Monks and local Tibetans gather at the Rongwo Monastery in Rebkong, eastern Tibet, to pray for Tibetan self-immolator Jamyang Palden, who passed away on September 29, 2012 after an ordeal that lasted for more than six months.
DHARAMSHALA, October 5: China has refused to grant permission to an official Australian delegation from visiting Tibet, aimed at examining the reasons for the ongoing wave of self-immolations.
The Australia Tibet Council has been told that Canberra’s request to visit Tibet, which continues to see a growing number of self-immolations, had been rejected.
China’s abject dismissal of Australia’s concerns over the self-immolations came even as a Tibetan writer, Gudrup
set himself on fire in Nagchu, central Tibet yesterday, taking the self-immolation toll inside Tibet to 53. Gudrup called for Tibet’s freedom and return of the Dalai Lama from exile - demands common to the rest of Tibetan self-immolators.
In March this year, Australian ambassador Frances Adamson had sought Beijing’s permission to visit Tibet to “examine the reasons” for the ongoing wave of fiery self-immolations in Tibet. Adamson had also requested the Chinese authorities to allow a visit by the Australian parliamentary delegation.
Tibet is currently closed to outside visitors and journalists with many areas reeling under an undeclared martial law.
Chinese security personnel earlier this year detained several foreign journalists attempting to enter Tibetan areas, including reporters from the BBC and CNN.
However, journalists who have been able to slip through the tight security cordon have described areas in Tibet as a “conflict zone” under “stifling lockdown.”
One of the first reporters to gain access to the Ngaba region, where a large majority of the self-immolations have occurred, a Guardian reporter, revealed that Chinese paramilitaries were trying to “snuff out Tibetan resistance to Beijing's rule with spiked batons, semi-automatic weapons and fire extinguishers.”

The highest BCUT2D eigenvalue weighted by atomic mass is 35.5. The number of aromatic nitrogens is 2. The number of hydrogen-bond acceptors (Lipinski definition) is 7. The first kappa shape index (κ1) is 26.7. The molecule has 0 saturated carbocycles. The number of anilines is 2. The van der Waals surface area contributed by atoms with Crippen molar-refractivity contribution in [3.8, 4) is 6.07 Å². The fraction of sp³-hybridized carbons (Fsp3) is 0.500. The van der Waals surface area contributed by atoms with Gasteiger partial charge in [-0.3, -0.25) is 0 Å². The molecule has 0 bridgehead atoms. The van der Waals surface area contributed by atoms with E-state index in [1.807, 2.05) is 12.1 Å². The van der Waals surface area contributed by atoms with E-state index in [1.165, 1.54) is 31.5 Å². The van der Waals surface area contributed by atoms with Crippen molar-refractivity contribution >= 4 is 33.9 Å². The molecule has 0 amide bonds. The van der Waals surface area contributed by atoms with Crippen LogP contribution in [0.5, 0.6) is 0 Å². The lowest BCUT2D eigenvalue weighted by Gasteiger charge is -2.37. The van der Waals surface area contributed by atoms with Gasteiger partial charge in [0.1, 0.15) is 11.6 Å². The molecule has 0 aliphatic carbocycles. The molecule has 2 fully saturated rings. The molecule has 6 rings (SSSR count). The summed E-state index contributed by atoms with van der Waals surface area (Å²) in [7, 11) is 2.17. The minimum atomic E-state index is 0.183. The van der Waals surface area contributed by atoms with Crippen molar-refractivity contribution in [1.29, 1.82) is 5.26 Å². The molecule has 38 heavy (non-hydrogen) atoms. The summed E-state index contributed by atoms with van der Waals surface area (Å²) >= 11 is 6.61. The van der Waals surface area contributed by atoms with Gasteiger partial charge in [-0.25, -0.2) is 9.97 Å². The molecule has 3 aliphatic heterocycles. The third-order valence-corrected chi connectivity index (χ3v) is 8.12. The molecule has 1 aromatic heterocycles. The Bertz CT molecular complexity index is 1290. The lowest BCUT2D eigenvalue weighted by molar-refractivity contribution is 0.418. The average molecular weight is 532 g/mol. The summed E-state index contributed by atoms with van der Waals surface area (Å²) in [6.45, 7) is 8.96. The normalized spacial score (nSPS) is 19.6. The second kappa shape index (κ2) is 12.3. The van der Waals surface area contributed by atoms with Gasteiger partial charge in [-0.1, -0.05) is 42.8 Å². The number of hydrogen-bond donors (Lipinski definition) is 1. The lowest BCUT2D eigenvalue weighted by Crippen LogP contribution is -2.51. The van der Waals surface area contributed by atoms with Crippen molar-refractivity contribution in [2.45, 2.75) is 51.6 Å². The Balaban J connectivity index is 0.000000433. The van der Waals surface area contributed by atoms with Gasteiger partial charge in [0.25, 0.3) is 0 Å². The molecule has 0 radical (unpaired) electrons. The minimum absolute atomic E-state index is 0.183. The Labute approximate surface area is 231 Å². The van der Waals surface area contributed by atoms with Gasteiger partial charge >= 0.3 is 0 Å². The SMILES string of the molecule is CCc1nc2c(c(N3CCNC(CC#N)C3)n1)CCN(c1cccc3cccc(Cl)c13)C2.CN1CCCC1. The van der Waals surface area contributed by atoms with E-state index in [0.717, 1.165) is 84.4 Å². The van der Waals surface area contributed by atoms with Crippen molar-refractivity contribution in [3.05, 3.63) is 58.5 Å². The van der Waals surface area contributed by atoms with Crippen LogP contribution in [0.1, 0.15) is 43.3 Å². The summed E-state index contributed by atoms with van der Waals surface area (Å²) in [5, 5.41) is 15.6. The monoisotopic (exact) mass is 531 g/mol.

A new report
released by a global coalition of Tibet groups on Wednesday blamed “decades of China’s failed policies” in Tibet for causing the ongoing wave of fiery protests in Tibet.
The report outlines China’s attempts to maintain its occupation of Tibet through “Three Pillars of Coercive Control: Military Occupation, Colonial Rule, and Fear and Intimidation,” and challenges China’s leader-in-waiting Xi Jinping, to take “immediate steps towards a just and lasting resolution to the occupation of Tibet, or face greater international condemnation and domestic instability.”
Tibet’s elected leader, Sikyong Dr Lobsang Sangay told reporters at the end of a special meeting called to discuss the crisis in Tibet that Tibetans “do not tolerate China’s present policies and the continued occupation of Tibet.”
“We will do whatever we can to support our brothers and sisters in Tibet and we squarely blame the present tragedy in Tibet on the hard-line policies of the Chinese government,” Sikyong Sangay had said.
The US Secretary of State Hillary Clinton also recently expressed America's concerns over the increasing instances of self-immolations in Tibet and violations of human rights at a meeting with her Chinese counterpart Yang Jiechi.
"The Secretary, as she always does, raised human rights concerns – notably in this particular meeting, concerns about Tibet and increasing pace of immolations," a senior US official said after Clinton met Yang on the sidelines of the UN General Assembly session in New York.